- Do you regularly visit your cardiologist and / or other medical professionals concerning your Asymmetric Septal Hypertrophy condition? Having regular visits to your medical professional(s) will heavily factor into the decision regarding your life insurance coverage.
In addition, you will likely need to undergo a medical examination. This is usually a regular part of the life insurance underwriting process. The exam will consist of meeting with a paramedical professional – either at your home, your place of business, or other convenient location. You will typically be asked some health related questions, and will be asked to give samples of your blood and urine.
It is also possible that the life insurance underwriters will want to review your medical records in order to obtain more information about your health. They may wish to obtain these either from your primary care physician, your cardiologist, or both.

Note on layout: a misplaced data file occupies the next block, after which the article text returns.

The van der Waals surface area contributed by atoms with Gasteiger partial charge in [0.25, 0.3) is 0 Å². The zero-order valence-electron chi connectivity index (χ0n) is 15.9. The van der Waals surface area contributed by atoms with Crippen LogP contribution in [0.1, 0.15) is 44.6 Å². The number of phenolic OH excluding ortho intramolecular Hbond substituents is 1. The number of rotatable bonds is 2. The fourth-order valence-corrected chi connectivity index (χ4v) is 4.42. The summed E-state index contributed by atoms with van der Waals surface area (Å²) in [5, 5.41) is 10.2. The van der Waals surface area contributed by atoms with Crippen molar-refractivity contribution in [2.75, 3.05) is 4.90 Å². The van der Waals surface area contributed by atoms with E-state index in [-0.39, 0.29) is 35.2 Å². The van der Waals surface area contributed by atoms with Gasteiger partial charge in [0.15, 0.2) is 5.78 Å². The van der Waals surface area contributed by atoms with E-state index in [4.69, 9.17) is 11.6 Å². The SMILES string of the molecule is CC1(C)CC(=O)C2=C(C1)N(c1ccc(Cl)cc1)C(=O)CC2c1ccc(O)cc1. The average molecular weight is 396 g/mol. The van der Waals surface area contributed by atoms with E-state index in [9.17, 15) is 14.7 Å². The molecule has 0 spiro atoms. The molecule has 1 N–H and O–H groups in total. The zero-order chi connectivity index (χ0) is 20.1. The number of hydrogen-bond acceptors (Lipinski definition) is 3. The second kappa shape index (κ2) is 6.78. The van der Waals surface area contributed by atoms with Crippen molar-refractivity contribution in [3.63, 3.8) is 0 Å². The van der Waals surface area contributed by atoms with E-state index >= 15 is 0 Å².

How Much Will Your Life Insurance Cost with Asymmetric Septal Hypertrophy?
The amount of your life insurance premium will be a culmination of several factors. These include the type and the amount of life insurance coverage that you are purchasing. It will also have to do with your age and gender. In addition, your health and health history will certainly play a major role – especially if you have a condition such as Asymmetric Septal Hypertrophy.
Provided that you are approved for insurance coverage with this condition, the premium will also have to do with the seriousness of your condition, as well as your age at diagnoses. Whether or not your take any medications will also be factored in.